The UK wine industry is in a buoyant mood as this year’s long, hot summer weather has provided producers across the country with a dream growing season and one of the earliest harvests on record as picking started earlier this week. With predicted high yields of fruit and more acreage coming in to production, 2018 is shaping up to be a record-breaking year. The outlook remains positive as this weekend sees continued good weather.
From east to west of the country, there is a mood of optimism among producers, as growing conditions this year have prompted both early ripening and large volumes of healthy fruit, bringing harvest forward by an average of two weeks.
Simon Robinson, Chairman of WineGB and owner of Hampshire-based Hattingley Valley comments:
“The whole wine industry is excited about the potential this harvest brings which will probably lead to the highest level of production ever. Growing conditions across the country have been ideal and this shows in both excellent quality and high yield. This is very welcome as sales of wine continue to rise rapidly, both domestically and overseas. The wine industry is a bright star in the UK agricultural sector which is concerned about the post-Brexit world. The wine producers of Great Britain are looking forward to the future with increasing confidence. 2018 looks to be a very welcome harvest, although as many have commented, nobody counts on anything until the grapes are safely in tank or barrel!”
There is also a positive outlook for this year’s vintage amongst Welsh producers. Robb Merchant, owner of White Castle Vineyard and Chairman of the Welsh Vineyards Association predicts his largest harvest since his first vintage in 2011: “We’re expecting to start harvesting some of our early-ripening varieties on 9th September, two weeks earlier than last year and a month earlier than average. The grapes are looking very clean and we’re confident that the quality will be excellent. I’ve spoken to many Welsh vineyard owners over the last few days who are all reporting earlier harvest dates and large crops.”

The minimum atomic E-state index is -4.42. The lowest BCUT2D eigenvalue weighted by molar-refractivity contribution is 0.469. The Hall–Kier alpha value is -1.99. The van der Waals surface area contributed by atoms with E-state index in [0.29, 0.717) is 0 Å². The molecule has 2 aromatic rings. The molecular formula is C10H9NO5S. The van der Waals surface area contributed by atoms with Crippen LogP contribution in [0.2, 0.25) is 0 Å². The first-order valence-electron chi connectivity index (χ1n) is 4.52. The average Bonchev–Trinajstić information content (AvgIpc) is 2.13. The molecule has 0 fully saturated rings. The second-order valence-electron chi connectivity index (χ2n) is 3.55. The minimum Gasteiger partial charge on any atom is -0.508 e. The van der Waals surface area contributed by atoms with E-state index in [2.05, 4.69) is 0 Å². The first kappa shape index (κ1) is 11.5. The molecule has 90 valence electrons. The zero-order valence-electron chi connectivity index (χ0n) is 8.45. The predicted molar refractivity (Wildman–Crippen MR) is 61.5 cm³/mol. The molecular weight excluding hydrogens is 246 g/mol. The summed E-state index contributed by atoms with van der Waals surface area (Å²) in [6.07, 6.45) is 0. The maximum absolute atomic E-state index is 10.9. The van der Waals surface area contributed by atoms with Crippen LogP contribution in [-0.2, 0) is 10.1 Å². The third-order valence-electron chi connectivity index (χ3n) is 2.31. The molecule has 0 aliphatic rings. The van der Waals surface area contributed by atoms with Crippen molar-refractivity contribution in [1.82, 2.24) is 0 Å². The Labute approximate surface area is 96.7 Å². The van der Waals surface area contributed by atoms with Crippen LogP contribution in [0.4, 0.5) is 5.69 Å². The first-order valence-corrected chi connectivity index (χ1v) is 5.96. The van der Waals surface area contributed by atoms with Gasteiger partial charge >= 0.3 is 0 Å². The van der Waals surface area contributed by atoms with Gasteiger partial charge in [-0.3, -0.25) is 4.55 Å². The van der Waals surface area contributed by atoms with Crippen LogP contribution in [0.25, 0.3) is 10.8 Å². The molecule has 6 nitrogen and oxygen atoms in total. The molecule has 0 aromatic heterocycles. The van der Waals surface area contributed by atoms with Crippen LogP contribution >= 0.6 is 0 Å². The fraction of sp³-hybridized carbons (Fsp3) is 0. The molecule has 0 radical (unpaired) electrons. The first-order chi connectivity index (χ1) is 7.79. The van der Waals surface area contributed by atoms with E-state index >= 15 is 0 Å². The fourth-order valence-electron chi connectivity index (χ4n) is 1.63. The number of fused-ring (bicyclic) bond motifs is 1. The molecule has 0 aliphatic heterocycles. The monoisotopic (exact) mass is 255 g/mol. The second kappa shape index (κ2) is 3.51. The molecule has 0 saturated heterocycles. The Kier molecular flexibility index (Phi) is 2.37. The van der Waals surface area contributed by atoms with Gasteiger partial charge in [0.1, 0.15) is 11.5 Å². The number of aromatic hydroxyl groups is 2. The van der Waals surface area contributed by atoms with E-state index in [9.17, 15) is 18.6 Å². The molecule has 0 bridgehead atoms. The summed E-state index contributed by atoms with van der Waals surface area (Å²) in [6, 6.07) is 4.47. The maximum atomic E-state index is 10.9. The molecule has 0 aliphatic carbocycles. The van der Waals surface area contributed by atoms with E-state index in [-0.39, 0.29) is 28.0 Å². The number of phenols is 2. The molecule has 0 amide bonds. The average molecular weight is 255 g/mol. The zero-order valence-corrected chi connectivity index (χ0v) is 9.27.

The mood is positive across the country:
Julian Barnes, at Biddenden Vineyard in Kent, is optimistic for harvest 2018: “This will be our earliest harvest since Biddenden was established 49 years ago. We’re expecting a big crop, with plenty of ripe fruit in the vineyards and fellow Kent producers concur. However, as any good farmer will tell you, nothing is guaranteed until all the grapes are in the winery!”
In Cornwall, Bob Lindo at Camel Valley Vineyard says: “We’ve waited 30 years for this vintage which I have no doubt will be a benchmark for years to come. There is huge potential and it’s a joy to work through.”
Matt Strugnell, Vineyard Manager at Ridgeview Wine Estate in Sussex, is equally positive: “The 2018 Ridgeview harvest is shaping up to be our biggest and best vintage yet and we will be receiving fruit in the winery earlier than ever before. Canopy management has been crucial this year, keeping and maintaining what is looking like an amazing English wine harvest.”
Three Choirs Vineyards in Gloucestershire, one of England’s oldest and largest vineyards have also reported their earliest harvest on record.
The anticipated large harvest comes at a time of unprecedented growth for the wine industry of Great Britain, with the hectarage of vines planted doubling in the last ten years and tripling since 2000. In the last two years alone, over 2.5m vines have been planted in England and Wales.